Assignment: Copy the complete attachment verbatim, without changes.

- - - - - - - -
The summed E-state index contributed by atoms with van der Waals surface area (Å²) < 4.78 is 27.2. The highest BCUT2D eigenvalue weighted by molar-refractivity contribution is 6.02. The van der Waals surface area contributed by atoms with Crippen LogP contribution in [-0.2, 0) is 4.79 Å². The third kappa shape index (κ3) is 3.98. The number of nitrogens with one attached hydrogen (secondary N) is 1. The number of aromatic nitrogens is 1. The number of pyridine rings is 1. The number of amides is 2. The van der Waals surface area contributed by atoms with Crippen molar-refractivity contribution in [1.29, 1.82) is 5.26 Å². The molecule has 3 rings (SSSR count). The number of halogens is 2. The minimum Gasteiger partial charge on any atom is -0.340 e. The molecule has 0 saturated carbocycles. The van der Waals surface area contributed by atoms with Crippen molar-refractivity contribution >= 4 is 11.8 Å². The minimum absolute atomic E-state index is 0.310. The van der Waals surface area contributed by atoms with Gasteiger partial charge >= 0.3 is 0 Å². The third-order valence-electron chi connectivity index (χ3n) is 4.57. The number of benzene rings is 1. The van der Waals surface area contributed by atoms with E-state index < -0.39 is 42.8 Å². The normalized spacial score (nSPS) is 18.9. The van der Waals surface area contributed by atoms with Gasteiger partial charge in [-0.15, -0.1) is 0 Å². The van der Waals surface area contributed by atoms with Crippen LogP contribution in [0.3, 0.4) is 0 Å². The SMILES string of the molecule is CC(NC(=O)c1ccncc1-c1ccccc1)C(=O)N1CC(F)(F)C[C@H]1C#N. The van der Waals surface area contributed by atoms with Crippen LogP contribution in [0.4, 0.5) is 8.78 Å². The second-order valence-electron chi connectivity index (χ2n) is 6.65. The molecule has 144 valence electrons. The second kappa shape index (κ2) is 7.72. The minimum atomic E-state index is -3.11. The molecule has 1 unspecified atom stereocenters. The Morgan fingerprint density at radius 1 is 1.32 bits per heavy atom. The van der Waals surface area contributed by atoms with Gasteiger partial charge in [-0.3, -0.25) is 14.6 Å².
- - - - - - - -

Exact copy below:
The summed E-state index contributed by atoms with van der Waals surface area (Å²) < 4.78 is 27.2. The highest BCUT2D eigenvalue weighted by molar-refractivity contribution is 6.02. The van der Waals surface area contributed by atoms with Crippen LogP contribution in [-0.2, 0) is 4.79 Å². The third kappa shape index (κ3) is 3.98. The number of nitrogens with one attached hydrogen (secondary N) is 1. The number of aromatic nitrogens is 1. The number of pyridine rings is 1. The number of amides is 2. The van der Waals surface area contributed by atoms with Crippen molar-refractivity contribution in [1.29, 1.82) is 5.26 Å². The molecule has 3 rings (SSSR count). The number of halogens is 2. The minimum Gasteiger partial charge on any atom is -0.340 e. The molecule has 0 saturated carbocycles. The van der Waals surface area contributed by atoms with Crippen molar-refractivity contribution >= 4 is 11.8 Å². The minimum absolute atomic E-state index is 0.310. The van der Waals surface area contributed by atoms with Gasteiger partial charge >= 0.3 is 0 Å². The third-order valence-electron chi connectivity index (χ3n) is 4.57. The number of benzene rings is 1. The van der Waals surface area contributed by atoms with E-state index < -0.39 is 42.8 Å². The normalized spacial score (nSPS) is 18.9. The van der Waals surface area contributed by atoms with Gasteiger partial charge in [-0.15, -0.1) is 0 Å². The van der Waals surface area contributed by atoms with Crippen LogP contribution in [0.3, 0.4) is 0 Å². The SMILES string of the molecule is CC(NC(=O)c1ccncc1-c1ccccc1)C(=O)N1CC(F)(F)C[C@H]1C#N. The van der Waals surface area contributed by atoms with Crippen LogP contribution in [0.4, 0.5) is 8.78 Å². The second-order valence-electron chi connectivity index (χ2n) is 6.65. The molecule has 144 valence electrons. The second kappa shape index (κ2) is 7.72. The minimum atomic E-state index is -3.11. The molecule has 1 unspecified atom stereocenters. The Morgan fingerprint density at radius 1 is 1.32 bits per heavy atom. The van der Waals surface area contributed by atoms with Gasteiger partial charge in [-0.3, -0.25) is 14.6 Å².